Any regular reader of our articles will know that we love working on verbs – action words like “jump”, “kick”, “think”, “write” and “saw” – for clients with language learning impairments. You can read why here and here.
In addition to building vocabularies, verbs are key to making grammatically correct sentences. An increase in verb retrieval skills helps clients with word finding difficulties or limited vocabularies to improve their ability to make and say sentences (e.g., Edwards, Tucker, & McCann, 2004; Fink, Martin, Schwartz, Saffran, & Myers, 1992; Raymer et al., 2007; Raymer & Ellsworth, 2002; also, see Nickels, 2002). For example, studies on adults with aphasia reveal that an improvement in retrieval of trained verbs can result in improved sentence production with those verbs (Raymer & Ellsworth, 2002; Schneider & Thompson, 2003).
For clients – children and adults – with language learning impairments, it’s important to focus on the right verbs. You can read about key general “all purpose” and other verbs for late talking toddlers. For older children and adults, I focus on these as well as other high frequency verbs that clients are likely to use in the real world to communicate their thoughts and needs – verbs like “find”, “give”, “help”, “come”, “put”, “sit”, “fix”, “go”, “read” and “write”. Using the research on verb frequency, and principles of functional, basic English we’ve compiled a list of over 90 key verbs we focus on first.
Sentence level practice
Rather than just practising verbs on their own, we prefer to work on verbs at the sentence-level. This is because verbs prime (help clients to recall) not only who is doing the verb action, but also what they are doing it with and to what/whom (Ferretti et al., 2001; McRae et al., 2005). For example, if working on “cut”, the client will also be primed to recall who cut (e.g. “The boy”), what he cut it with (e.g. “scissors”) and what was cut (e.g. “the gift-wrapping paper”). Instead, of saying “cut” over and over again (and depending, of course, on the client’s language skills), we would therefore practice something like:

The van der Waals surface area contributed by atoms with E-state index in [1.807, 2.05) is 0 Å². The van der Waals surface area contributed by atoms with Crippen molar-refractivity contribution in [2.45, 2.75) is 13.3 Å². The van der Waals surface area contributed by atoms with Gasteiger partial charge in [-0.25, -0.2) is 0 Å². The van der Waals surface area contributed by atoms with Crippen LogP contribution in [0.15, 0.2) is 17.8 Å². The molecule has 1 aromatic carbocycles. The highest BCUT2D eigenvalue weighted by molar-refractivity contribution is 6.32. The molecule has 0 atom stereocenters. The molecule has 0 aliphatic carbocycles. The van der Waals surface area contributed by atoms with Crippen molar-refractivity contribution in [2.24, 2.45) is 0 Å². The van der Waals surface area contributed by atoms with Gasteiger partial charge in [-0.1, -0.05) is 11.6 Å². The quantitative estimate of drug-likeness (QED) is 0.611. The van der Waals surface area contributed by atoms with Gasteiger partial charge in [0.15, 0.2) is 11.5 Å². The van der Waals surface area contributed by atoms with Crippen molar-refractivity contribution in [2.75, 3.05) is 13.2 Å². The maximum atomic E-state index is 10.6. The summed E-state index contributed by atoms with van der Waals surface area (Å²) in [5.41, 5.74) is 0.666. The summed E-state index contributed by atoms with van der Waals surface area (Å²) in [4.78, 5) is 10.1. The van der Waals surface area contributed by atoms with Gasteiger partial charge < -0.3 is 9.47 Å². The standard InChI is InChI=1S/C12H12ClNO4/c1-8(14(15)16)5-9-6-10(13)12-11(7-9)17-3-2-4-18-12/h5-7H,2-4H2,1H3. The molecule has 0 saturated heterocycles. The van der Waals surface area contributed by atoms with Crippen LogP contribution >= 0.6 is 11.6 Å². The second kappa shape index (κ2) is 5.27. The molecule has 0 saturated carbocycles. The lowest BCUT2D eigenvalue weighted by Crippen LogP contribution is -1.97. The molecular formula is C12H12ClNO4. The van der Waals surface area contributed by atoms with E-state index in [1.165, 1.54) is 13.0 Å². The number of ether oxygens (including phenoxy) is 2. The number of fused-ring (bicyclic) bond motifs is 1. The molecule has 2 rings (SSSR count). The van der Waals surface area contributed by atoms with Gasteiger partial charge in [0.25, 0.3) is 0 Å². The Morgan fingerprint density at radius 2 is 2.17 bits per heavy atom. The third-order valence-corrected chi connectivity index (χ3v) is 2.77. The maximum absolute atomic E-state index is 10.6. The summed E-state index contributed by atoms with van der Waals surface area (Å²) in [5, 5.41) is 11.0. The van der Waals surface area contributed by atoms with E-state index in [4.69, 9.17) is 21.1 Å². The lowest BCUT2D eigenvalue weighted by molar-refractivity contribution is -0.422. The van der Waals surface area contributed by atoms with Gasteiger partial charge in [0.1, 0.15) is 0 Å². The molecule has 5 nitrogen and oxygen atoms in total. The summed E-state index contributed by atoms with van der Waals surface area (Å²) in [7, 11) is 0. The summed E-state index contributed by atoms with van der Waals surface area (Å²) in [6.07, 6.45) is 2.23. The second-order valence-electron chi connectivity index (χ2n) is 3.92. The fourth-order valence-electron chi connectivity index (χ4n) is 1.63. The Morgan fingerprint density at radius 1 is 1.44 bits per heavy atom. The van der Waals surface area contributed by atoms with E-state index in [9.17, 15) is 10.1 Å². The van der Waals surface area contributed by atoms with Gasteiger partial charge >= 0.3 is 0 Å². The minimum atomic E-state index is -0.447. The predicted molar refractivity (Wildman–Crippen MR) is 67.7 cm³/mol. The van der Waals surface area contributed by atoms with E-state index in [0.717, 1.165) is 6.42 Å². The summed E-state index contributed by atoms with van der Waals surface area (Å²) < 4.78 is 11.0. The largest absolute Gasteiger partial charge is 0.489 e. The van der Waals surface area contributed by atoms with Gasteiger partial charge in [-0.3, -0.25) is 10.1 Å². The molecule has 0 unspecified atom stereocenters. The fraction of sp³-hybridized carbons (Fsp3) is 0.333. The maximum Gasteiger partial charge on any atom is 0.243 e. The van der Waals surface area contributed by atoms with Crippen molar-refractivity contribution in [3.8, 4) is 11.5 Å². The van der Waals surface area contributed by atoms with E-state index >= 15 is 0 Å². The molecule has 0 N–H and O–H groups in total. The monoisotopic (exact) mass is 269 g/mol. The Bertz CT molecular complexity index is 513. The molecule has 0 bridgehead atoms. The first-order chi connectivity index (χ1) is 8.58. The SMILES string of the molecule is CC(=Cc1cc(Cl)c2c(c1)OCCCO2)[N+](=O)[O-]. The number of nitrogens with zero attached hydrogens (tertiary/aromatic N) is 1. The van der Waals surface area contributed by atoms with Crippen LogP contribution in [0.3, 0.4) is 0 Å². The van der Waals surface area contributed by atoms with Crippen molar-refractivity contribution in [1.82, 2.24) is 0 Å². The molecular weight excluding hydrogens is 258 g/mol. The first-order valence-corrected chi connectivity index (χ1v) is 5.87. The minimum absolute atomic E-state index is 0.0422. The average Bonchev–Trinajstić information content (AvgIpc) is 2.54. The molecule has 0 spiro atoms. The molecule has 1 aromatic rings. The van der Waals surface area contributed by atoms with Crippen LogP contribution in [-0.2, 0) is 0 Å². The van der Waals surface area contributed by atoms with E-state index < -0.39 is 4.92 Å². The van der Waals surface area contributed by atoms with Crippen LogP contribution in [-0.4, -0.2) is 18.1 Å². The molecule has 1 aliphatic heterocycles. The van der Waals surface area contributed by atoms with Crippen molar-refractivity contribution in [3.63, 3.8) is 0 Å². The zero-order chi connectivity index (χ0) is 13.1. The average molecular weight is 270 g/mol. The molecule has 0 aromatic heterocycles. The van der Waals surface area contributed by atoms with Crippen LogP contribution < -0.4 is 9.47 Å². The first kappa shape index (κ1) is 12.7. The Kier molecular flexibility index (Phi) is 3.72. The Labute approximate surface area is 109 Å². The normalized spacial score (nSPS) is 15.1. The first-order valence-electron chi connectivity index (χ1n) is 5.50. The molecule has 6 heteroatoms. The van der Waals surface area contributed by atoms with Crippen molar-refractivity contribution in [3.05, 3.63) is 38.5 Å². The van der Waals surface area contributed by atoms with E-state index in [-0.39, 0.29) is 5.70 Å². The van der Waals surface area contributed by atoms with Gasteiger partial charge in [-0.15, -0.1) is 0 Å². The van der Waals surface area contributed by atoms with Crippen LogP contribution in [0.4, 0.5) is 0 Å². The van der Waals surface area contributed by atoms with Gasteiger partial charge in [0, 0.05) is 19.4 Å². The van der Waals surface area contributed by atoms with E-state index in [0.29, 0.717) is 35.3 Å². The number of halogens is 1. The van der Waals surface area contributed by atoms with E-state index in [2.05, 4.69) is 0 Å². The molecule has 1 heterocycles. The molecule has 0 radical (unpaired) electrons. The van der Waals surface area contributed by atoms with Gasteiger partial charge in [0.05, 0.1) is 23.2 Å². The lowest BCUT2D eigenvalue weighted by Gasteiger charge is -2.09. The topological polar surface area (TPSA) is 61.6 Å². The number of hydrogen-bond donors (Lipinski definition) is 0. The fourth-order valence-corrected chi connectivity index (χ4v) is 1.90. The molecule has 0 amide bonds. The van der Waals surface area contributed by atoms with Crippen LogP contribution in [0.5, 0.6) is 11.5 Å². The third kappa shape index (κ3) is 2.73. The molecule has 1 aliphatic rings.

“The boy cut the gift-wrapping paper with the scissors.”
What a high repetition verb workout looks like
To introduce sentence-level verb practice, we’ve developed a verb “workout”. It includes:
- over 90 high-frequency verbs illustrated with high quality photos (rather than line drawings or – shudder – terrible clip art); and
- short sentence scaffolds to practice multiple verbs in present and past tense with a variety of different subjective pronouns (I/he/she/they).
Each verb card:
- features three forms of the verb: e.g. stop, stopping and stopped; and
- a marking (-, +, *) to indicate whether the past tense form of the verb is:
- – regular, unvoiced (e.g. “stopped”, “danced”);
- + regular, voiced (e.g. “carried, “played”); or
- * irregular (e.g. “got”, “did”, “made”, “threw”, “ate”, “took”, “held”, “sat”, “hit”) – particularly useful if the child or adult is overgeneralising.
The markings help us to sort the cards quickly in different ways to focus on specific targets.
We love using this resource in our clinic. Through our publishing arm, we are happy to share it with parents and families of children and adults who struggle to use verbs in sentences correctly here. We hope you find it as useful as we have.
- Late-talkers: kick-start language with these verbs
- “But he holded it and then he broked it and then he goed away!” Why do some children speak this way?
- Late talkers: how I choose which words to work on first
- Speaking for themselves: why I choose ambitious goals to help young children put words together
- How to help your school-age child learn new words – the nuts and bolts of how I actually do it in therapy
- “You know, um, veniculars-like, thingies you look through to see far away stuff. I don’t know!”: How to help school-aged kids to find their words
Principal source of information about verbs (and for more information about verb production therapy for people with aphasia): Edmondsa, L.A., & Babba, M. (2011). Effect of Verb Network Strengthening Treatment in Moderate-to-Severe Aphasia. American Journal of Speech-Language Pathology, 20, 131–145.
Banter Speech & Language is owned and managed by David Kinnane, a Hanen- and LSVT LOUD-certified speech-language pathologist with post-graduate training in the Spalding Method for literacy, the Lidcombe and Camperdown Programs for stuttering, and Voicecraft for voice disorders. David is also a Certified PESL Instructor for accent modification.
David holds a Master of Speech Language Pathology from the University of Sydney, where he was a Dean’s Scholar. David is a Practising Member of Speech Pathology Australia and a Certified Practising Speech Pathologist (CPSP).